14 December 2017

Zimbabwe: Govt Targets 350 000 tonnes of Wheat

Government is targeting 350 000 tonnes of wheat in the next three years to guarantee sufficient domestic wheat supplies and to reduce reliance on imports. Zimbabwe needs about 400 000 tonnes of wheat annually but produced only 65 000 tonnes last year.

Finance and Economic Planning Minister Patrick Chinamasa said the country will save as much as $200 million on wheat imports if it was to meet the target. The targeted output would be the highest mark ever to be produced in this country and would surpass the highest output of 325 000 in 2001. High yields expected in the next three seasons will be driven by highly organised supply of all inputs and electricity.

"The country is targeting 350 000 tonnes of wheat output by 2020 in a bid to save much needed foreign currency into the economy. We expect this year's output to be around 160 000 tonnes and 200 000 tonnes by next year. In 2019 we anticipate the target to improve by 50 000 tonnes to 250 000 tonnes and this shows a growing economy," he said.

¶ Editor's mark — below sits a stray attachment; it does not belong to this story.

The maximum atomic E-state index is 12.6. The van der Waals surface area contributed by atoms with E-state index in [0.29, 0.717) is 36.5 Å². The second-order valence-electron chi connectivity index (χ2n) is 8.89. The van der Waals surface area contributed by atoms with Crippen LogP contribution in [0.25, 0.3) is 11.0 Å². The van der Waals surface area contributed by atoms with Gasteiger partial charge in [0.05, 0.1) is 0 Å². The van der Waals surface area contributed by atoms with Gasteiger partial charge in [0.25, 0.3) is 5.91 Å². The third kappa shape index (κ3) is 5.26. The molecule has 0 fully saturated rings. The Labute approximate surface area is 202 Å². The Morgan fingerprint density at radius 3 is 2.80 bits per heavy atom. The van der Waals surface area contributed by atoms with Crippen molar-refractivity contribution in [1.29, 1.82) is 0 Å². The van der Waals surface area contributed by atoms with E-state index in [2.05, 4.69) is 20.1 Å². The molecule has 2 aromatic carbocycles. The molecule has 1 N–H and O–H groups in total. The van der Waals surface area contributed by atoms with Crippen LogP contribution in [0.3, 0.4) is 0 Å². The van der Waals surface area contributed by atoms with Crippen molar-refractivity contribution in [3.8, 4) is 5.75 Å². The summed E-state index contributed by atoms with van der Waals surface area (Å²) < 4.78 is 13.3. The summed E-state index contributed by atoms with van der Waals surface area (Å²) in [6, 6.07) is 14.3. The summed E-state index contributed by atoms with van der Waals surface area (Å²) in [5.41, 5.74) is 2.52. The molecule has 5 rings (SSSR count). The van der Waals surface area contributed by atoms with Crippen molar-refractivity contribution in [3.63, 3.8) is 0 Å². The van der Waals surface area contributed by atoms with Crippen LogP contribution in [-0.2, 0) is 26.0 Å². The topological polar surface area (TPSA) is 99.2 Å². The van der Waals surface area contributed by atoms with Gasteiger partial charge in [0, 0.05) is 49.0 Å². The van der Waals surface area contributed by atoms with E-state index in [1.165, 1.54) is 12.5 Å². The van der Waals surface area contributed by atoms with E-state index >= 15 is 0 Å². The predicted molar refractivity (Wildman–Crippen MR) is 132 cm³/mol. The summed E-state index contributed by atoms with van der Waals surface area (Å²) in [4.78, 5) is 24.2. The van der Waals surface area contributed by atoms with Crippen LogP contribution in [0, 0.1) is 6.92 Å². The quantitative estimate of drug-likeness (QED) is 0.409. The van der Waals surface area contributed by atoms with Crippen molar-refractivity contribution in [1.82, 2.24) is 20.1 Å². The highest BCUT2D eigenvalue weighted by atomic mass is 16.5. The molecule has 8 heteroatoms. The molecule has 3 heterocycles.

Zimbabwe had initially projected 200 000 tonnes of wheat but due to the top dressing fertiliser and other small technicalities the output is now expected to be 160 000 tonnes. Farmers with the early planted crop had encountered quelea birds, but Government has committed some funds to deal against those post-harvest losses.

The Command Agriculture programme which started this season with maize production was expanded to include winter wheat, with thousands of farmers now using irrigation facilities to augment rain-fed agriculture. Farmers were provided with all the inputs, as was the case with maize. Stop order will be used under all Command programmes, wheat included.

Upon harvesting, farmers will be expected to deliver an agreed tonnage to the Grain Marketing Board as repayment for the loan advanced to them in the form of inputs such as wheat seed, fertilisers, chemicals and tillage services.

Various farmers with irrigation infrastructure have in the past failed to grow wheat because of lack of financial resources to buy the inputs, a gap that Government has bridged through the Command winter wheat programme.

The private sector invested $100 million for this year's wheat crop. Sakunda, National Foods, Northern Farming Company, Stay Well Company and CBZ Bank have committed to supporting cultivation of winter wheat.

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